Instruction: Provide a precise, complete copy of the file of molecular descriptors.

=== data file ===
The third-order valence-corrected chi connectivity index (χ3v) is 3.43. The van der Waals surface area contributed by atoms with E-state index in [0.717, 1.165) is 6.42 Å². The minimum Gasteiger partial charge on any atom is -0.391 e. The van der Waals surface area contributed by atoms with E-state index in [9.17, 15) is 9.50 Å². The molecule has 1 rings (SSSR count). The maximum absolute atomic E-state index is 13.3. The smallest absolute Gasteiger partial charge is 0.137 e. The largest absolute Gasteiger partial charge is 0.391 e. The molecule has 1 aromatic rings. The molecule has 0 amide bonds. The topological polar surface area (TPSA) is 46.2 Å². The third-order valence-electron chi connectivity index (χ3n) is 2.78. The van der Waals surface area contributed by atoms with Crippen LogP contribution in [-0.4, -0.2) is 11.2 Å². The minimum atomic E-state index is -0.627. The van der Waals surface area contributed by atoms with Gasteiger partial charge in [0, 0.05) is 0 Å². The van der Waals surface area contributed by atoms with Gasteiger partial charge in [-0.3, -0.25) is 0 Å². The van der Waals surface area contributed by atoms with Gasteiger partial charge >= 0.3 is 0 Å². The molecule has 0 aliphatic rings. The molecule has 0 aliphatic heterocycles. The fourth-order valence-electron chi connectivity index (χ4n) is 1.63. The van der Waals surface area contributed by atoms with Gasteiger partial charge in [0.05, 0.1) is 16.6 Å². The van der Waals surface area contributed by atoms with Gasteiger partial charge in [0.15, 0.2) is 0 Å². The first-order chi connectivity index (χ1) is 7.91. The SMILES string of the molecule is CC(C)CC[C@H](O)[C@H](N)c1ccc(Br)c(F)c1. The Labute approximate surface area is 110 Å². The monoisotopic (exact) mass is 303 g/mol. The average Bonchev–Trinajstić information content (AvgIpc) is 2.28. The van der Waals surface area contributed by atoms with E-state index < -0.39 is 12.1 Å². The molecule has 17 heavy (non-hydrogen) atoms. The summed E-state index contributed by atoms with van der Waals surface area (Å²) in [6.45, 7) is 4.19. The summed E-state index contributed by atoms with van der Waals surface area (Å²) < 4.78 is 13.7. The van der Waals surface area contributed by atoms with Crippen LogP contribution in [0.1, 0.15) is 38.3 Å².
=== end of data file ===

The third-order valence-corrected chi connectivity index (χ3v) is 3.43. The van der Waals surface area contributed by atoms with E-state index in [0.717, 1.165) is 6.42 Å². The minimum Gasteiger partial charge on any atom is -0.391 e. The van der Waals surface area contributed by atoms with E-state index in [9.17, 15) is 9.50 Å². The molecule has 1 rings (SSSR count). The maximum absolute atomic E-state index is 13.3. The smallest absolute Gasteiger partial charge is 0.137 e. The largest absolute Gasteiger partial charge is 0.391 e. The molecule has 1 aromatic rings. The molecule has 0 amide bonds. The topological polar surface area (TPSA) is 46.2 Å². The third-order valence-electron chi connectivity index (χ3n) is 2.78. The van der Waals surface area contributed by atoms with Crippen LogP contribution in [-0.4, -0.2) is 11.2 Å². The minimum atomic E-state index is -0.627. The van der Waals surface area contributed by atoms with Gasteiger partial charge in [0, 0.05) is 0 Å². The van der Waals surface area contributed by atoms with Gasteiger partial charge in [-0.3, -0.25) is 0 Å². The van der Waals surface area contributed by atoms with Gasteiger partial charge >= 0.3 is 0 Å². The molecule has 0 aliphatic rings. The molecule has 0 aliphatic heterocycles. The fourth-order valence-electron chi connectivity index (χ4n) is 1.63. The van der Waals surface area contributed by atoms with Gasteiger partial charge in [0.05, 0.1) is 16.6 Å². The van der Waals surface area contributed by atoms with Gasteiger partial charge in [0.15, 0.2) is 0 Å². The first-order chi connectivity index (χ1) is 7.91. The SMILES string of the molecule is CC(C)CC[C@H](O)[C@H](N)c1ccc(Br)c(F)c1. The Labute approximate surface area is 110 Å². The monoisotopic (exact) mass is 303 g/mol. The average Bonchev–Trinajstić information content (AvgIpc) is 2.28. The van der Waals surface area contributed by atoms with E-state index < -0.39 is 12.1 Å². The molecule has 17 heavy (non-hydrogen) atoms. The summed E-state index contributed by atoms with van der Waals surface area (Å²) in [6.45, 7) is 4.19. The summed E-state index contributed by atoms with van der Waals surface area (Å²) < 4.78 is 13.7. The van der Waals surface area contributed by atoms with Crippen LogP contribution in [0.1, 0.15) is 38.3 Å².